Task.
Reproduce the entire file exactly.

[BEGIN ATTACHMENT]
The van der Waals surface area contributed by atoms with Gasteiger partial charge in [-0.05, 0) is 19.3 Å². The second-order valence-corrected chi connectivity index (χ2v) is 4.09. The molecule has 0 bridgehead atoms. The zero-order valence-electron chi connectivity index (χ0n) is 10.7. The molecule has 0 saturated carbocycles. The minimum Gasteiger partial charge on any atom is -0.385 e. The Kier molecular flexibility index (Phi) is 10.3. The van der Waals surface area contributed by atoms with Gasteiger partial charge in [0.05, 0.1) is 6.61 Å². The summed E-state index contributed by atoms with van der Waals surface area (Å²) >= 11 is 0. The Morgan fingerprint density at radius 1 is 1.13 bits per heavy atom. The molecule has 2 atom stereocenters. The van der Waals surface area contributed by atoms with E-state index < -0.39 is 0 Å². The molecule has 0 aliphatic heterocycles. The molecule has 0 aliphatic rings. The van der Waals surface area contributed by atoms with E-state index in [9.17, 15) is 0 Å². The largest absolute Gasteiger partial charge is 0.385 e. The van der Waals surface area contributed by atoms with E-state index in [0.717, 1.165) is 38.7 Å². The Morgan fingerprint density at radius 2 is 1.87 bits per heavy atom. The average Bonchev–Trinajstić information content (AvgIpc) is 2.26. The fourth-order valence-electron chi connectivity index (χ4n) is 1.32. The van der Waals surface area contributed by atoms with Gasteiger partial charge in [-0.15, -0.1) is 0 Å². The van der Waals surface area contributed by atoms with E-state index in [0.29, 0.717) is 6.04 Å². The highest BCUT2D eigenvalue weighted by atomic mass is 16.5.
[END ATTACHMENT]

The van der Waals surface area contributed by atoms with Gasteiger partial charge in [-0.05, 0) is 19.3 Å². The second-order valence-corrected chi connectivity index (χ2v) is 4.09. The molecule has 0 bridgehead atoms. The zero-order valence-electron chi connectivity index (χ0n) is 10.7. The molecule has 0 saturated carbocycles. The minimum Gasteiger partial charge on any atom is -0.385 e. The Kier molecular flexibility index (Phi) is 10.3. The van der Waals surface area contributed by atoms with Gasteiger partial charge in [0.05, 0.1) is 6.61 Å². The summed E-state index contributed by atoms with van der Waals surface area (Å²) >= 11 is 0. The Morgan fingerprint density at radius 1 is 1.13 bits per heavy atom. The molecule has 2 atom stereocenters. The van der Waals surface area contributed by atoms with E-state index < -0.39 is 0 Å². The molecule has 0 aliphatic heterocycles. The molecule has 0 aliphatic rings. The van der Waals surface area contributed by atoms with E-state index in [9.17, 15) is 0 Å². The largest absolute Gasteiger partial charge is 0.385 e. The van der Waals surface area contributed by atoms with E-state index in [0.717, 1.165) is 38.7 Å². The Morgan fingerprint density at radius 2 is 1.87 bits per heavy atom. The average Bonchev–Trinajstić information content (AvgIpc) is 2.26. The fourth-order valence-electron chi connectivity index (χ4n) is 1.32. The van der Waals surface area contributed by atoms with Gasteiger partial charge in [-0.15, -0.1) is 0 Å². The van der Waals surface area contributed by atoms with E-state index in [0.29, 0.717) is 6.04 Å². The highest BCUT2D eigenvalue weighted by atomic mass is 16.5.